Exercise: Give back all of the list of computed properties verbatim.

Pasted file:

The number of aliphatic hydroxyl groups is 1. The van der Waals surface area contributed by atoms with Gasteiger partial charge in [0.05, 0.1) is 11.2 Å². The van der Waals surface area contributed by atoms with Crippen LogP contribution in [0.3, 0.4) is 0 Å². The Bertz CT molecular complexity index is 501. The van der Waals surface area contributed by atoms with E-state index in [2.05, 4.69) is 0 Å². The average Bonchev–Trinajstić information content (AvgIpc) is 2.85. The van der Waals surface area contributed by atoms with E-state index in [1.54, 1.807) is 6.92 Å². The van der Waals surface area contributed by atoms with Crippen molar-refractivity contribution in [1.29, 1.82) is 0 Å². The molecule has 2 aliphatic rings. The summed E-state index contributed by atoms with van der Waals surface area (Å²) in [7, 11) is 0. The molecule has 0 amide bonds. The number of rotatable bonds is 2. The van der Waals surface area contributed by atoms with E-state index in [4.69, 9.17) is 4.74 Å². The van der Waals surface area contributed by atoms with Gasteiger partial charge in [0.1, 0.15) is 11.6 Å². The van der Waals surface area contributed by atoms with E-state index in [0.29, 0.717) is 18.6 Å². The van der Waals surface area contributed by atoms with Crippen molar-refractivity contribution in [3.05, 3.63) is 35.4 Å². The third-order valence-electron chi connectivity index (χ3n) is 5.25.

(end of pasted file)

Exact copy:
The number of aliphatic hydroxyl groups is 1. The van der Waals surface area contributed by atoms with Gasteiger partial charge in [0.05, 0.1) is 11.2 Å². The van der Waals surface area contributed by atoms with Crippen LogP contribution in [0.3, 0.4) is 0 Å². The Bertz CT molecular complexity index is 501. The van der Waals surface area contributed by atoms with E-state index in [2.05, 4.69) is 0 Å². The average Bonchev–Trinajstić information content (AvgIpc) is 2.85. The van der Waals surface area contributed by atoms with E-state index in [1.54, 1.807) is 6.92 Å². The van der Waals surface area contributed by atoms with Crippen molar-refractivity contribution in [1.29, 1.82) is 0 Å². The molecule has 2 aliphatic rings. The summed E-state index contributed by atoms with van der Waals surface area (Å²) in [7, 11) is 0. The molecule has 0 amide bonds. The number of rotatable bonds is 2. The van der Waals surface area contributed by atoms with E-state index in [4.69, 9.17) is 4.74 Å². The van der Waals surface area contributed by atoms with Gasteiger partial charge in [0.1, 0.15) is 11.6 Å². The van der Waals surface area contributed by atoms with E-state index in [0.29, 0.717) is 18.6 Å². The van der Waals surface area contributed by atoms with Crippen molar-refractivity contribution in [3.05, 3.63) is 35.4 Å². The third-order valence-electron chi connectivity index (χ3n) is 5.25.